For those of you who haven’t read Paul Hagen’s two-part series in the Daily News that looks at the Phillies’ post-season drought, here are links to both pieces:
Hagen takes a hard look at the organization from top to bottom and quotes numerous sources (few of whom would speak on the record) who fault management for indecision, poor decisions or failures to act altogether. It is worth reading.
I was reminded of Hagen’s pieces when I read a paragraph in today’s Inquirer by Todd Zolecki subtitled Bad Karma?
The Phillies are 1-6 and need to win tonight to avoid their worst start since 1987. Plus, several former Phillies from last season's team are playing well with their new teams. Here is a sample (stats through Monday's games):
JIM THOME, White Sox:.318 (7 for 22),
4 home runs, 7 RBIs, 8 walks, .516 on-base percentage, .909 slugging percentage.
JASON MICHAELS, Indians: .346 (9 for 26),
1 double, 1 RBI, .393 on-base percentage,
.385 slugging percentage.
VICENTE PADILLA, Rangers: 2-0, 3.00 ERA,
12 innings pitched, 11 hits, 4 earned runs,
5 walks, 8 strikeouts.
BILLY WAGNER, Mets: 1-0, 3.00 ERA, one save, one blown save.
PLACIDO POLANCO, Tigers: .296 (8 for 27), 1 RBI.
Absent from this list, but not forgotten especially following the season opening series, is Scott Rolen. Also absent but best forgotten is Curt Schilling, who is 2-0 thus far.
Rolen’s line through last night looks like this:
SCOTT ROLEN, Cardinals: .370 (10 for 27), 2 HR, 9 RBI
What, if anything, do these players have in common other than their former address? Most but not all of them were viewed as problems to be rid of. Polanco and Thome were standing in the way of the next generation, as management saw them. So Polanco was dealt for a three month rental of Ugueth Urbina while Thome may have brought more in return in Aaron Rowand and two pitching prospects. Polanco made it clear he didn’t like his part-time role in Philadelphia. Thome never had a chance to make waves when he went on the DL at the mid-point of last season and Ryan Howard took over for him, but the problem would have surfaced in 2006.
It can hardly be argued that dealing Polanco for Urbina improved the Phillies. School is out on the Thome deal but this much is known: we still owe him a ton of money.
Wagner never wanted to stay in Philadelphia, having said he wanted to go where he could win but in fact he wanted much more money than the Phils were offering him. Since his departure Phillies fans have naturally focused on Wagner’s negative comments about them and the atmosphere in Philadelphia, but they forget Wagner complained rather bitterly of how he was handled in his first year here, too. He felt he was overused by Larry Bowa, abused by Joe Kerrigan (who wasn’t?) and even mishandled by the training staff following a few injuries. Fans also forget he was making noises about leaving as early as the spring of 2005. It was always about the money for Billy boy.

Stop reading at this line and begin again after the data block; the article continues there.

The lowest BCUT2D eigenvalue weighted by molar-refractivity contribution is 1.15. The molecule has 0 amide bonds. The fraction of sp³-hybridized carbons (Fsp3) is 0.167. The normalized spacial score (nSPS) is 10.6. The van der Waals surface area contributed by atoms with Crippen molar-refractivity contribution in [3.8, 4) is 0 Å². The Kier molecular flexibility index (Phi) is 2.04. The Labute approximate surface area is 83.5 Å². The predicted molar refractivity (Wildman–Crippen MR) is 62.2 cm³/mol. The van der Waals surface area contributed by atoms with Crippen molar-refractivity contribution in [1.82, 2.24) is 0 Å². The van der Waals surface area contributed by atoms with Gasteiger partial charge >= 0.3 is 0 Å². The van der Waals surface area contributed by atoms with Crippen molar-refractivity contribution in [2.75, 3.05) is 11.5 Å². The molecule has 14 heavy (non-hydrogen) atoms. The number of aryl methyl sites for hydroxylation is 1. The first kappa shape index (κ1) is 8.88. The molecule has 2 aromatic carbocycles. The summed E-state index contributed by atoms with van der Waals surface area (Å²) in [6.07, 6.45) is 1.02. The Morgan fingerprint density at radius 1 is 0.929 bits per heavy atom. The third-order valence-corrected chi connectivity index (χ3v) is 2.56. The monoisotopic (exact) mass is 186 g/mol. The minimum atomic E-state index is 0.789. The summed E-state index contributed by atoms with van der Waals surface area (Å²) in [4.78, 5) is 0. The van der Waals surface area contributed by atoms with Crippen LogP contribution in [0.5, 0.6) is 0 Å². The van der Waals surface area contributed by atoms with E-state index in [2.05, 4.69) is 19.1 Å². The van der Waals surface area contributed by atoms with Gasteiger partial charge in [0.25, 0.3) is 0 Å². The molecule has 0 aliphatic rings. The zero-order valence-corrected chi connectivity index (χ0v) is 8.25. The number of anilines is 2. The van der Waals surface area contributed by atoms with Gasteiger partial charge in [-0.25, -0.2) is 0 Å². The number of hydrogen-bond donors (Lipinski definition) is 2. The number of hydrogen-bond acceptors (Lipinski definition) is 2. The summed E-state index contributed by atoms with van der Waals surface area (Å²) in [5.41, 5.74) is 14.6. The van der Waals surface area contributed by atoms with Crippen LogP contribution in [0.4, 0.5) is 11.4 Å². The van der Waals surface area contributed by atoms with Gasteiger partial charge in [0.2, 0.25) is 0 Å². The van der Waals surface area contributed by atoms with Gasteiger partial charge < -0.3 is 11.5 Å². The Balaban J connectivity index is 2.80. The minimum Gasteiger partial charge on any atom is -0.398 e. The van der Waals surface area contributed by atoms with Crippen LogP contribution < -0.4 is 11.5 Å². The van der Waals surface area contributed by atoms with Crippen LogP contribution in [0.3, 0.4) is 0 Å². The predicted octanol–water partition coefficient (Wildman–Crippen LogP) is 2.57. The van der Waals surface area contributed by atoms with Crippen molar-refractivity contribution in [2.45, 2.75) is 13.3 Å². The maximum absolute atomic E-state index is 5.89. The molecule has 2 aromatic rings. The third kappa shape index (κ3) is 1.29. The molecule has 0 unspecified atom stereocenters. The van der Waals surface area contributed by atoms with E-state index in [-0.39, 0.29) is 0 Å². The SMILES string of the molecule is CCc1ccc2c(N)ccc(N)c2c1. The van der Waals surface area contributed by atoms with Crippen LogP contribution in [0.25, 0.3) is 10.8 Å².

Michaels was dealt to the Indians this off-season for a variety of reasons, but one that kept surfacing was his relationship to Pat Burrell and his after hours habits. The Philliles vehemently deny those suggestions, but they continue to surface. Regardless of his extra-curricular activities, was Michaels a better fourth outfielder to have then, say, David Dellucci or Shane Victorino? Yes.
And then there is El Enigma. I predicted he might win 15 games for the Rangers. Predicted or hoped, I cannot recall which. The Phillies never knew what to do with Padilla. They didn’t like his off-season regimen and habits and, frankly, they weren’t too positive about his regular season ones either. His departure seemed inevitable after his first year in Philadelphia. It would be easy to dismiss his falling out of favor as a case of wrong guy in the wrong organization or, conversely, as someone in need of a change of scenery. But the problem with that conclusion is that the organization always acknowledged he had a great arm and explosive stuff. And let’s not forget this assessment was coming from a team that chronically lacks starting pitching. It is amazing to consider that an entire organization could not come up with some one or plan to make Padilla more comfortable here. Instead, they traded him to the Rangers and have already released the guy they got in return.
Are the Phillies unique in their failure to make players happy in Philadelphia? The Hagen articles hardly paint a positive picture of the organization. Can every team’s fans play “what if” regarding departed players? Many surely can. What is most troubling about the Phillies is the large number of players who have been shipped out only to become fixtures elsewhere and the few players in return about whom the same can be said.